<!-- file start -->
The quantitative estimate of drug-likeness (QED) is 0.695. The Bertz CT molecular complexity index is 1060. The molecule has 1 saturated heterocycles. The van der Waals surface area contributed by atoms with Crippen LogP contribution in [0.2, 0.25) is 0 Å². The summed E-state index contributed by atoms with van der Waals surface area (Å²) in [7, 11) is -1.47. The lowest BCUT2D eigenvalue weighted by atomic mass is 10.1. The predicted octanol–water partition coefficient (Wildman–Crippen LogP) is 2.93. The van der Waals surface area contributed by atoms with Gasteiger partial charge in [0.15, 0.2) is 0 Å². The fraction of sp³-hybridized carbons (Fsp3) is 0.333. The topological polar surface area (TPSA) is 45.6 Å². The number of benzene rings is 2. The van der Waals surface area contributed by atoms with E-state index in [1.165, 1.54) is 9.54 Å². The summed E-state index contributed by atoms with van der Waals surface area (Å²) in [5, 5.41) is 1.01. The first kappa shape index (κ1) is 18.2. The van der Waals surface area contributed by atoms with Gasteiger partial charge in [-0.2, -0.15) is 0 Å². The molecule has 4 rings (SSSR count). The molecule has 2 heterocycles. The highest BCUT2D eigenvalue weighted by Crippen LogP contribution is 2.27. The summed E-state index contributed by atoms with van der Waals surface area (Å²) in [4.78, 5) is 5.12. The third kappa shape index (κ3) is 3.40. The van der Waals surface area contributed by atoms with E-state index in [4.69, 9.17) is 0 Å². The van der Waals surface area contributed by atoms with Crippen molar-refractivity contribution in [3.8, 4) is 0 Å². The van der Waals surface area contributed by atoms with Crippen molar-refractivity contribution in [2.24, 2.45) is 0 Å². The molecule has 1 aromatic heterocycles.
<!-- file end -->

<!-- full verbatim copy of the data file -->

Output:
The quantitative estimate of drug-likeness (QED) is 0.695. The Bertz CT molecular complexity index is 1060. The molecule has 1 saturated heterocycles. The van der Waals surface area contributed by atoms with Crippen LogP contribution in [0.2, 0.25) is 0 Å². The summed E-state index contributed by atoms with van der Waals surface area (Å²) in [7, 11) is -1.47. The lowest BCUT2D eigenvalue weighted by atomic mass is 10.1. The predicted octanol–water partition coefficient (Wildman–Crippen LogP) is 2.93. The van der Waals surface area contributed by atoms with Gasteiger partial charge in [0.15, 0.2) is 0 Å². The fraction of sp³-hybridized carbons (Fsp3) is 0.333. The topological polar surface area (TPSA) is 45.6 Å². The number of benzene rings is 2. The van der Waals surface area contributed by atoms with E-state index in [1.165, 1.54) is 9.54 Å². The summed E-state index contributed by atoms with van der Waals surface area (Å²) in [5, 5.41) is 1.01. The first kappa shape index (κ1) is 18.2. The van der Waals surface area contributed by atoms with Gasteiger partial charge in [-0.2, -0.15) is 0 Å². The molecule has 4 rings (SSSR count). The molecule has 2 heterocycles. The highest BCUT2D eigenvalue weighted by Crippen LogP contribution is 2.27. The summed E-state index contributed by atoms with van der Waals surface area (Å²) in [4.78, 5) is 5.12. The third kappa shape index (κ3) is 3.40. The van der Waals surface area contributed by atoms with E-state index in [4.69, 9.17) is 0 Å². The van der Waals surface area contributed by atoms with Crippen molar-refractivity contribution in [3.8, 4) is 0 Å². The van der Waals surface area contributed by atoms with Crippen molar-refractivity contribution in [2.24, 2.45) is 0 Å². The molecule has 1 aromatic heterocycles.